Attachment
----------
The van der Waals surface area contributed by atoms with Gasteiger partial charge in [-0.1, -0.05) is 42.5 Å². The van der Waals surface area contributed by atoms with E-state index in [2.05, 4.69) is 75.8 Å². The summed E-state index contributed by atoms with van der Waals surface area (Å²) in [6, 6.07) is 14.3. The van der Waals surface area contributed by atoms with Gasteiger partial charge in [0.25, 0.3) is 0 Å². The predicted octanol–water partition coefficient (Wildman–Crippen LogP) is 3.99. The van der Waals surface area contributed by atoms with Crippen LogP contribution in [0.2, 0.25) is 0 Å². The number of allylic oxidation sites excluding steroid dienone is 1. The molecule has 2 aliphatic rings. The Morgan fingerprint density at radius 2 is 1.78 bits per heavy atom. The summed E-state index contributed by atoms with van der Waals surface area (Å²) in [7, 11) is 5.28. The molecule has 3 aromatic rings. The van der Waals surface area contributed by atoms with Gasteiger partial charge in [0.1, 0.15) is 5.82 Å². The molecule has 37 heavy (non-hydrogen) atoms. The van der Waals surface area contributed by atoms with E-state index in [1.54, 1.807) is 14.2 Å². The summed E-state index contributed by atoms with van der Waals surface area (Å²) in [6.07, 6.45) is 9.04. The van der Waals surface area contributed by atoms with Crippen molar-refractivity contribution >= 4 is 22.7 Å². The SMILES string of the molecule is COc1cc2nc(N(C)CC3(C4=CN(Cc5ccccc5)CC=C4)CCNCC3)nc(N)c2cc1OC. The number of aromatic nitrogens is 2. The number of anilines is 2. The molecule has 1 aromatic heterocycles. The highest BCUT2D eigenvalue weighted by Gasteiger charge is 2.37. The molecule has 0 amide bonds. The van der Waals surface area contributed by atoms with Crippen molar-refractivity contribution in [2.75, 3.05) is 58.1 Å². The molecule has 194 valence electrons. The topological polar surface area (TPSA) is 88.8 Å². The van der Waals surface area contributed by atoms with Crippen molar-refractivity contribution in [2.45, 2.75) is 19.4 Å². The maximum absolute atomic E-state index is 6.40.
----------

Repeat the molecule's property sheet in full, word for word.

The van der Waals surface area contributed by atoms with Gasteiger partial charge in [-0.1, -0.05) is 42.5 Å². The van der Waals surface area contributed by atoms with E-state index in [2.05, 4.69) is 75.8 Å². The summed E-state index contributed by atoms with van der Waals surface area (Å²) in [6, 6.07) is 14.3. The van der Waals surface area contributed by atoms with Gasteiger partial charge in [0.25, 0.3) is 0 Å². The predicted octanol–water partition coefficient (Wildman–Crippen LogP) is 3.99. The van der Waals surface area contributed by atoms with Crippen LogP contribution in [0.2, 0.25) is 0 Å². The number of allylic oxidation sites excluding steroid dienone is 1. The molecule has 2 aliphatic rings. The Morgan fingerprint density at radius 2 is 1.78 bits per heavy atom. The summed E-state index contributed by atoms with van der Waals surface area (Å²) in [7, 11) is 5.28. The molecule has 3 aromatic rings. The van der Waals surface area contributed by atoms with Gasteiger partial charge in [0.1, 0.15) is 5.82 Å². The molecule has 37 heavy (non-hydrogen) atoms. The van der Waals surface area contributed by atoms with E-state index in [1.54, 1.807) is 14.2 Å². The summed E-state index contributed by atoms with van der Waals surface area (Å²) in [6.07, 6.45) is 9.04. The van der Waals surface area contributed by atoms with Crippen molar-refractivity contribution >= 4 is 22.7 Å². The SMILES string of the molecule is COc1cc2nc(N(C)CC3(C4=CN(Cc5ccccc5)CC=C4)CCNCC3)nc(N)c2cc1OC. The number of aromatic nitrogens is 2. The number of anilines is 2. The molecule has 1 aromatic heterocycles. The highest BCUT2D eigenvalue weighted by Gasteiger charge is 2.37. The molecule has 0 amide bonds. The van der Waals surface area contributed by atoms with Crippen molar-refractivity contribution in [2.75, 3.05) is 58.1 Å². The molecule has 194 valence electrons. The topological polar surface area (TPSA) is 88.8 Å². The van der Waals surface area contributed by atoms with Crippen molar-refractivity contribution in [2.45, 2.75) is 19.4 Å². The maximum absolute atomic E-state index is 6.40.